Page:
The responsibility of being a good driver falls to this managerial role. Behind the wheel of a car, there are written rules of the road that enforce safe driving. There are also unwritten rules of courtesy. Data ethics address the moral element of gathering and employing data. It doesn’t ask, “Can we?” but “Should we?” In this area, some of the biggest companies in the world have gotten it massively wrong and suffered severe reputational damage. In formulating your data ethics policy, you must fully understand the rights that every individual possesses around their data — the rights of ownership, transparency, and privacy, to name a few.

Drivers must also understand the process of building an AI solution to avoid unethical outcomes. For instance, AI that unintentionally targets vulnerable populations or exhibits racial bias. Many businesses think of data ethics as an obstacle, as red tape they have to finagle their way around, but a good data ethics policy offers myriad benefits to the business:

  • Customers are more aware than ever of the ways they can be taken advantage of through technology. A commitment to the ethical use of technology can make a company stand out and appeal to customers.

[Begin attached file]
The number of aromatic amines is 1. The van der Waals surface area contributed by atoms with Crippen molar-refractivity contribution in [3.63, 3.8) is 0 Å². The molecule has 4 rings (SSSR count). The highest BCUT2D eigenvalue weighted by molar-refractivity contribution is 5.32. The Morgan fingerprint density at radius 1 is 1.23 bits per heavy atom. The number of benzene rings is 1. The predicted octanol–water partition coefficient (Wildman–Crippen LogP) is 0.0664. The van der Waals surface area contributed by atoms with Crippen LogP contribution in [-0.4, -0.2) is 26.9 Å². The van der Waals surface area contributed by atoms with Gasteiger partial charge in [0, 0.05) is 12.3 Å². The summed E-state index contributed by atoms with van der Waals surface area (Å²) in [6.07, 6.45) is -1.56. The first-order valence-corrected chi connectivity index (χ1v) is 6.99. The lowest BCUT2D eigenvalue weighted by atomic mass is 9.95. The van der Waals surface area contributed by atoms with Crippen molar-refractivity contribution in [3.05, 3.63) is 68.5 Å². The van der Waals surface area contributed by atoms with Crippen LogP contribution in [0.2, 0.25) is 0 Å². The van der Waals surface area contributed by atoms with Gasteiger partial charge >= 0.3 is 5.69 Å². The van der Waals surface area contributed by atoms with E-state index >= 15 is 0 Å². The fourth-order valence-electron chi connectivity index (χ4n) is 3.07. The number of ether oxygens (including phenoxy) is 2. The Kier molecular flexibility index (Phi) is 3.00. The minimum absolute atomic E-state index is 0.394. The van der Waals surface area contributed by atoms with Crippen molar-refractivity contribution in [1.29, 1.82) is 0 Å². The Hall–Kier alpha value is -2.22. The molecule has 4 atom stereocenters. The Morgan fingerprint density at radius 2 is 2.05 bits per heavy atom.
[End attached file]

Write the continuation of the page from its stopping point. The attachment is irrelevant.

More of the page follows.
• If the AI is biased or unethical, it will not deliver a clear, accurate picture of the business or industry landscape. As a result, you may chase the wrong opportunity or let the right opportunity slip by under the radar.
  • As problems result from unethical tech and data practices, laws like the General Data Protection Regulation, the California Consumer Privacy Act, and the EU Artificial Intelligence Act are coming into place to protect consumers. Ethical data practices mitigate compliance risk.

Technology will continue to become more powerful and more synonymous with business strategy. It is vital to use this great power responsibly and ethically.

What Makes a Good Driver
At the end of the day, the best drivers reach the right destination within a reasonable timeframe. The car arrives intact, and no one is hurt along the way.

When the time comes to take the next trip, they’ll turn to you for a smooth ride.

Learn more about credentials for drivers (manager-level roles):